Multivariate Boundaries of a Self Representing Stratum of Large Units in Agricultural Survey Design
Keywords: skewed population distribution, sample design, sample allocation, stratification, combinatorial optimization, simulated annealing
AbstractIn business surveys in general, and in multipurpose agricultural surveys in particular, the problem of designing a sample from a list frame usually consists of two different aspects. The first is concerned with the choice of a rule for stratifying the population when several size variables are available and the second is devoted to sample size determination and sample allocation to a given set of strata. The main property that is required of the sample design is that it delivers a specified level of precision for a set of variables of interest using as few sampling units as possible. This article examines how this can be achieved via a basic partition into two strata, one completely enumerated and the other sampled, defined in such a way as to achieve both these objectives. The procedure was used to design the Italian Milk Products Monthly Survey on the basis of a set of auxiliary variables obtained from an annual census of the same target population. Given the combinatorial optimization nature of the problem, we use stochastic relaxation theory, and in particular, we use simulated annealing because of its flexibility. Our results indicate that in this situation the multivariate partition obtained by using this random search strategy is a suitable solution as it permits identification of boundaries of any shape. Furthermore, numerical comparisons between sampling designs obtained by using these procedures and some simple extensions of univariate stratification rules are made. The gain from using the proposed strategy is nontrivial as it achieves the required precision using a sample size that is notably smaller than that required by simple extensions to univariate stratification rules.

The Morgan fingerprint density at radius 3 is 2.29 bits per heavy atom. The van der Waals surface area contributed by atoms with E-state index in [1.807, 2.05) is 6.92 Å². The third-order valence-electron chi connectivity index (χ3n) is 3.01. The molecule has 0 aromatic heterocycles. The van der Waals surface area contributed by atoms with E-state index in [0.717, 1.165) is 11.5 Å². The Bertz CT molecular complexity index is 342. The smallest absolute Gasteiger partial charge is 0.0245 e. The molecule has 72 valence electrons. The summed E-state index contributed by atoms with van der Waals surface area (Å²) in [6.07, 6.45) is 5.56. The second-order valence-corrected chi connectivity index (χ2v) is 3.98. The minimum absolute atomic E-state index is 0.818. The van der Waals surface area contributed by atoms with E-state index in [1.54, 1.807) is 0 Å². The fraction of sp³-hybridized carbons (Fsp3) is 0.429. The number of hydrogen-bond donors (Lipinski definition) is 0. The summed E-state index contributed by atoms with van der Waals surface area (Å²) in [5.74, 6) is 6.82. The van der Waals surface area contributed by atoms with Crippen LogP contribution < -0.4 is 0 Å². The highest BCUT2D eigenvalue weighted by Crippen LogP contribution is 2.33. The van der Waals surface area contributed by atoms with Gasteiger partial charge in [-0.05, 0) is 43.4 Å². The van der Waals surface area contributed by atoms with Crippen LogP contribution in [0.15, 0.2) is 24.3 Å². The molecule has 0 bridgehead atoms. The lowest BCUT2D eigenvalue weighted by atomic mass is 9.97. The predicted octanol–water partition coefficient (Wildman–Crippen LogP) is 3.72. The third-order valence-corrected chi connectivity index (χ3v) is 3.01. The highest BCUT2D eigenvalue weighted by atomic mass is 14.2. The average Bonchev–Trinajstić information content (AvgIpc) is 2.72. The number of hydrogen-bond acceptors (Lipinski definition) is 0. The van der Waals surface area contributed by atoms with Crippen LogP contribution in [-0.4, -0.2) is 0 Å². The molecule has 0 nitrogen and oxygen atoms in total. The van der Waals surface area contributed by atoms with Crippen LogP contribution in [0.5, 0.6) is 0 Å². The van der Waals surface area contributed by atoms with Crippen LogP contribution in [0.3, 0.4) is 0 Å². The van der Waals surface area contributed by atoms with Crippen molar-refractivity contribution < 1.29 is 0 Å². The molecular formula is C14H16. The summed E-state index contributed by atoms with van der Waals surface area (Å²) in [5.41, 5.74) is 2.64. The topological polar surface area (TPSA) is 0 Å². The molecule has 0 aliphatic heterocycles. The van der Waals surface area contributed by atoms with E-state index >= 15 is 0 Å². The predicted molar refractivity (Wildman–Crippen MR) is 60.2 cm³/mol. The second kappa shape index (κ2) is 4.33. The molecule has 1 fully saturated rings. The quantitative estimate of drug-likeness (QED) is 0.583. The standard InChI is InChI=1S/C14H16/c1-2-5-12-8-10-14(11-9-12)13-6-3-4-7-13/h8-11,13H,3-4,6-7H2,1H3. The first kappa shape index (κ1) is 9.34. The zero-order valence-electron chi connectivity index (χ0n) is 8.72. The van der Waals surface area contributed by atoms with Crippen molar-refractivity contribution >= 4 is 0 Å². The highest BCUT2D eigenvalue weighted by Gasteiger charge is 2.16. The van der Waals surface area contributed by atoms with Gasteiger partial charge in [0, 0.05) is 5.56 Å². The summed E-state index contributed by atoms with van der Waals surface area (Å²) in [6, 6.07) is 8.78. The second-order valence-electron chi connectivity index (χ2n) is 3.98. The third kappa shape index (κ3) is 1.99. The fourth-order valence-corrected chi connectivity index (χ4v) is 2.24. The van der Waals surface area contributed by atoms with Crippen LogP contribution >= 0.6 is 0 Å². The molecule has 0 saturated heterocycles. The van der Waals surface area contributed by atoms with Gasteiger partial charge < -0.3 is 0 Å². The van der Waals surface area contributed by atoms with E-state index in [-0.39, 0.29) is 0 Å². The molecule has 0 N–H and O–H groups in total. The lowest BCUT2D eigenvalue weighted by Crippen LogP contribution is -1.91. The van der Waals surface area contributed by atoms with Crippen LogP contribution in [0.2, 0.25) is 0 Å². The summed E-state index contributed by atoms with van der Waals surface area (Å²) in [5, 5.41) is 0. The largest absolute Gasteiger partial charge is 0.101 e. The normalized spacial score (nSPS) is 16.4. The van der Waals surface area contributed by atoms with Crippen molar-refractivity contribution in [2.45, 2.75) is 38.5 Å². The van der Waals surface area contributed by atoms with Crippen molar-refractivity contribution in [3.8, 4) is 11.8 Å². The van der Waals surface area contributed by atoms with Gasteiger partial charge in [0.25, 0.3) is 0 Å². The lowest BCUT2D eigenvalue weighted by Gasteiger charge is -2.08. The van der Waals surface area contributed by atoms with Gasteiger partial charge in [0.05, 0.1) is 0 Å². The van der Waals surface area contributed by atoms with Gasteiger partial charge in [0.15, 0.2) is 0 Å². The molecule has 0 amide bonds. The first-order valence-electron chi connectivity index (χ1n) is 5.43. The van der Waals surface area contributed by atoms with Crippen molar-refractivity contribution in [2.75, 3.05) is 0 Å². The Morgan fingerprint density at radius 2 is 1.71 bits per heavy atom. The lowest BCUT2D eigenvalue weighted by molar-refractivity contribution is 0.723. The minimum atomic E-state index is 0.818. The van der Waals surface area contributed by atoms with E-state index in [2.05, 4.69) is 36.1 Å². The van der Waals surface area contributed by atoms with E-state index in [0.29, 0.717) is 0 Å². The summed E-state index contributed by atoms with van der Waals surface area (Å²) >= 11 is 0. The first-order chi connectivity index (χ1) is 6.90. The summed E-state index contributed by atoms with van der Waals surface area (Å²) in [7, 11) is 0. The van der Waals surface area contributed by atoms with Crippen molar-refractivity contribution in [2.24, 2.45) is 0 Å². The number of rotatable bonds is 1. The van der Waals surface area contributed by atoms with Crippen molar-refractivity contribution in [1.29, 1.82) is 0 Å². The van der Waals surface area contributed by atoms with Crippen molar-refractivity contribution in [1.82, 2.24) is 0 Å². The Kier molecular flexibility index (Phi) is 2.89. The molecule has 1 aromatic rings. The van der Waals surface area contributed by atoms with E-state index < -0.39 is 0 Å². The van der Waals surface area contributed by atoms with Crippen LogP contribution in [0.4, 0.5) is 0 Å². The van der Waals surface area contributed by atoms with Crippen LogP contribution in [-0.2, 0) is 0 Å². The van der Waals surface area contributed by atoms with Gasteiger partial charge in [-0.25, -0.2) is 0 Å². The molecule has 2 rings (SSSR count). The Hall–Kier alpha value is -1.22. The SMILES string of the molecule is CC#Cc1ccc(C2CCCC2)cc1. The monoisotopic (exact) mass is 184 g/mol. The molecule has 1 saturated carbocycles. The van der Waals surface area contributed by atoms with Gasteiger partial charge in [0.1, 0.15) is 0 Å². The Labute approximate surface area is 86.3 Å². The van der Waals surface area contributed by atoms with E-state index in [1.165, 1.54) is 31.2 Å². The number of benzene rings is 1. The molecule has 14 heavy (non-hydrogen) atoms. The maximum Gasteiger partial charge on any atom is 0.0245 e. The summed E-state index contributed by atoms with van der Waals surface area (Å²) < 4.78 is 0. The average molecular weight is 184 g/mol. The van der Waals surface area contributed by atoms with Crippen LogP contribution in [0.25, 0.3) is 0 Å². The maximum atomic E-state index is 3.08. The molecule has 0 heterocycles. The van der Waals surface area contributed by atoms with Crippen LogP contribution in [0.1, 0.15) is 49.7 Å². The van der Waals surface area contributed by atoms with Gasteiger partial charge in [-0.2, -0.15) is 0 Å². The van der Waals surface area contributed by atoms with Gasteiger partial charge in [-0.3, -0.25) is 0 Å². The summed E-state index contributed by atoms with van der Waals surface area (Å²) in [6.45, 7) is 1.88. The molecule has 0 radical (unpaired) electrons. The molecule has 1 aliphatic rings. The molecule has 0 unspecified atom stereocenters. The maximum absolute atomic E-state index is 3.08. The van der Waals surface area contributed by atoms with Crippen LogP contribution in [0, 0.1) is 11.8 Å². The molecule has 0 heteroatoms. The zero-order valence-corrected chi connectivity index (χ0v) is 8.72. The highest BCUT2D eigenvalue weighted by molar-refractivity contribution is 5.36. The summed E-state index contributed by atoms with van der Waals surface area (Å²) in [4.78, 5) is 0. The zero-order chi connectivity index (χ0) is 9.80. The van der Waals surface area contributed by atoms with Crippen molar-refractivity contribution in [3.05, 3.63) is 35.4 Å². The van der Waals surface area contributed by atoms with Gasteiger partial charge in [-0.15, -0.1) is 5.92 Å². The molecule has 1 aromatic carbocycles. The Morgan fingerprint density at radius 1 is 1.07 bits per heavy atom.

How to Cite
Benedetti, R., & Piersimoni, F. (2012). Multivariate Boundaries of a Self Representing Stratum of Large Units in Agricultural Survey Design. Survey Research Methods, 6(3), 125-135. https://doi.org/10.18148/srm/2012.v6i3.5127